High school senior sent home for wanting to take same-sex date to homecoming

by Kelly Ledbetter |

(cbhs.org)

MEMPHIS, Tenn. (Christian Examiner) – Christian Brothers High School senior Lance Sanderson was sent home earlier this week from school, allegedly for wanting to bring a male date to homecoming.

Sanderson says he just wants to be treated like all his classmates, but he is: the CBHS policy against males from other schools attending school events was implemented to prevent fights. Because CBHS administration is enforcing its policy, Sanderson claims it is behaving with discrimination.

Sanderson has been openly gay since his freshman year. He says an administrator who is now no longer at the school gave him verbal permission last year to bring a male date to homecoming and prom.

Despite comments of support of Sanderson and outrage at the high school flooding social media, it is difficult to perceive Sanderson as targeted by a previously held policy that is continuing to be enforced.

SANDERSON'S PETITION

In late Sept., Sanderson began a petition at Change.org, calling out CBHS for discrimination against him. He said, "School officials who should be looking out for students like me, not targeting us with discrimination."

Sanderson said CBHS was discriminating against him because he wanted to bring a male date to homecoming—but the factor that prevents him from attending with his choice for date is not the date's gender but that he attends a different school.

The school's daily bulletin from Sept. 24 addresses attendance rules. "We continue to follow a long standing policy that places restrictions on proms and events including allowing boys from other schools or non-class members to attend. Students who choose to attend CBHS are required to comply with our standards and policies."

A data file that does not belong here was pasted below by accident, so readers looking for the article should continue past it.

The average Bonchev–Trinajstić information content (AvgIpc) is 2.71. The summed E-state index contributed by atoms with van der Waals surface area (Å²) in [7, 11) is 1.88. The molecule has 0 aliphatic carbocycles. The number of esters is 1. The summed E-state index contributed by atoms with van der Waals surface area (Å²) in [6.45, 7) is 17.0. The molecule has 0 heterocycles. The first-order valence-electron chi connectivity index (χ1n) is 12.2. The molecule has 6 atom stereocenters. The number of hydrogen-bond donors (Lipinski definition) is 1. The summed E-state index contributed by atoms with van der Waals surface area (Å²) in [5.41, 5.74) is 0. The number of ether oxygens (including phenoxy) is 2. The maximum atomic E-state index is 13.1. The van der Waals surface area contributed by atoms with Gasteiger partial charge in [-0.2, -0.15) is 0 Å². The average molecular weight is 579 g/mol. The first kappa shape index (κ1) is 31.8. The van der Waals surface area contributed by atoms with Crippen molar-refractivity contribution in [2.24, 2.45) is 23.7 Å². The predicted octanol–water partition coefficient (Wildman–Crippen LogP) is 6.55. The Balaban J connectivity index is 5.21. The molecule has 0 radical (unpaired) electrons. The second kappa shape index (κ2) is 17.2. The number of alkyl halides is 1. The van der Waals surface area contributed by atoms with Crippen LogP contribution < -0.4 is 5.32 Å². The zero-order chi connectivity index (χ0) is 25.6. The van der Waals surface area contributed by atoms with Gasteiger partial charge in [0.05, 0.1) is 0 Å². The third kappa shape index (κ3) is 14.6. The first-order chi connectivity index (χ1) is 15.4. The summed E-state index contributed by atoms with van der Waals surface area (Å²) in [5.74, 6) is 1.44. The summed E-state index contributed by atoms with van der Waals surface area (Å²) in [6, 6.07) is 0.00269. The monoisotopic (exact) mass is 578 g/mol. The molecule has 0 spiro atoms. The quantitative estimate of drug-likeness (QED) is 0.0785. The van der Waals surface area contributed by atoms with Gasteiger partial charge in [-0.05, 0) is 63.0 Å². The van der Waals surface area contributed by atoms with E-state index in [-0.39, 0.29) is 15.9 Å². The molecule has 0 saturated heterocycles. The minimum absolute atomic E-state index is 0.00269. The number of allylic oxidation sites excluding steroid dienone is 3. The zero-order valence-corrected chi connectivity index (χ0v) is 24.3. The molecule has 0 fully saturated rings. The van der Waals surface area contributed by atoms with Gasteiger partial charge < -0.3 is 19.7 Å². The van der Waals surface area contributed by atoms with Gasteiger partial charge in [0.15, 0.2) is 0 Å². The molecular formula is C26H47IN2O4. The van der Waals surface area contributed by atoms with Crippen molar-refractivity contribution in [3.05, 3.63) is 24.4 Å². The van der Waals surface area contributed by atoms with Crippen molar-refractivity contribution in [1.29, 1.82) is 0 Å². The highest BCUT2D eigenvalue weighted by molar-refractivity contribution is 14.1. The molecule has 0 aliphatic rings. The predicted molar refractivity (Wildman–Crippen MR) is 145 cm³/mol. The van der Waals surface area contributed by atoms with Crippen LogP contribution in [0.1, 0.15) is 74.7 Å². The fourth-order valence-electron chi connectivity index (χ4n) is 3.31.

Students are allowed to attend dances by themselves, with other CBHS students, or with a girl from another school—but not a boy from another school.

CHRISTIAN BROTHERS' RESPONSE

Responding to Sanderson's accusations in a letter, CBHS explains that it has deliberately set and achieved its goals of outreach to gay students by appointing a gay alumnus and faculty and staff with gay family members to educate others about inclusiveness.

Regarding the Homecoming Dance, the letter said a committee "had the task of creating a dance policy where ALL CBHS students could be included. It had to follow current school policies, Catholic teachings, and Lasallian principles (of which inclusivity is one). This was not an easy task. The Homecoming Dance was changed to a format similar to our courtyard dances. No longer is it a date dance. The school has never let boys from other schools attend these dances as the mixing of boys from other schools in such an open atmosphere can cause problems."

The letter also reminds students that social media is not an appropriate medium for discussion of important topics, while affirming its ongoing commitment to the foundational principles of the school.

CBHS and its alumni association have not responded to requests for comment by local news, which has interviewed Sanderson about his temporary dismissal from school.

Sanderson wrote the school a letter asking to be welcomed back. Meanwhile, he has been completing his schoolwork online.